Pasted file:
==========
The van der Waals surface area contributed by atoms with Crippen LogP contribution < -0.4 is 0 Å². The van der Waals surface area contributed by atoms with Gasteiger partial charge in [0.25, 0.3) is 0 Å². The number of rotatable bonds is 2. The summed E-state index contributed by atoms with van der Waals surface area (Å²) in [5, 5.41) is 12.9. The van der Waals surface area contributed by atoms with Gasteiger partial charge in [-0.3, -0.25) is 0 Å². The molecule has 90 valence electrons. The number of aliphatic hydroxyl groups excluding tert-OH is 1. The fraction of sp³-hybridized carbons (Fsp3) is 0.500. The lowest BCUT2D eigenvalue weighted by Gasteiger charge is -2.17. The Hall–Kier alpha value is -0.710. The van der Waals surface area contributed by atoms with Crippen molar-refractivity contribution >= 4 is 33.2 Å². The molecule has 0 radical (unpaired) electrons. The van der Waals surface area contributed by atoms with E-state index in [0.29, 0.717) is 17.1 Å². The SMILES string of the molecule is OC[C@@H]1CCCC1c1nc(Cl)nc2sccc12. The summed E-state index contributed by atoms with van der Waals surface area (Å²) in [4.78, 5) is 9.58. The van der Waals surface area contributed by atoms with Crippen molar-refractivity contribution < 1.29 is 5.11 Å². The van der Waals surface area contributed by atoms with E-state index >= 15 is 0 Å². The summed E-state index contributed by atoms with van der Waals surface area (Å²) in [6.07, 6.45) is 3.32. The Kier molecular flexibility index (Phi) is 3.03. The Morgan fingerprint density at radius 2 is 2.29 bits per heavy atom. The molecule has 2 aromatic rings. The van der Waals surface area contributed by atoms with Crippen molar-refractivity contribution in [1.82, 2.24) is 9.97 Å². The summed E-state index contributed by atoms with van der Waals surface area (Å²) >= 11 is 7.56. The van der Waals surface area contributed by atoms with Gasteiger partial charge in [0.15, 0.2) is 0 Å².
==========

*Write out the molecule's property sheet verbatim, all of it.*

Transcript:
The van der Waals surface area contributed by atoms with Crippen LogP contribution < -0.4 is 0 Å². The van der Waals surface area contributed by atoms with Gasteiger partial charge in [0.25, 0.3) is 0 Å². The number of rotatable bonds is 2. The summed E-state index contributed by atoms with van der Waals surface area (Å²) in [5, 5.41) is 12.9. The van der Waals surface area contributed by atoms with Gasteiger partial charge in [-0.3, -0.25) is 0 Å². The molecule has 90 valence electrons. The number of aliphatic hydroxyl groups excluding tert-OH is 1. The fraction of sp³-hybridized carbons (Fsp3) is 0.500. The lowest BCUT2D eigenvalue weighted by Gasteiger charge is -2.17. The Hall–Kier alpha value is -0.710. The van der Waals surface area contributed by atoms with Crippen molar-refractivity contribution >= 4 is 33.2 Å². The molecule has 0 radical (unpaired) electrons. The van der Waals surface area contributed by atoms with E-state index in [0.29, 0.717) is 17.1 Å². The SMILES string of the molecule is OC[C@@H]1CCCC1c1nc(Cl)nc2sccc12. The summed E-state index contributed by atoms with van der Waals surface area (Å²) in [4.78, 5) is 9.58. The van der Waals surface area contributed by atoms with Crippen molar-refractivity contribution < 1.29 is 5.11 Å². The van der Waals surface area contributed by atoms with E-state index >= 15 is 0 Å². The summed E-state index contributed by atoms with van der Waals surface area (Å²) in [6.07, 6.45) is 3.32. The Kier molecular flexibility index (Phi) is 3.03. The Morgan fingerprint density at radius 2 is 2.29 bits per heavy atom. The molecule has 2 aromatic rings. The van der Waals surface area contributed by atoms with Crippen molar-refractivity contribution in [1.82, 2.24) is 9.97 Å². The summed E-state index contributed by atoms with van der Waals surface area (Å²) >= 11 is 7.56. The van der Waals surface area contributed by atoms with Gasteiger partial charge in [0.15, 0.2) is 0 Å².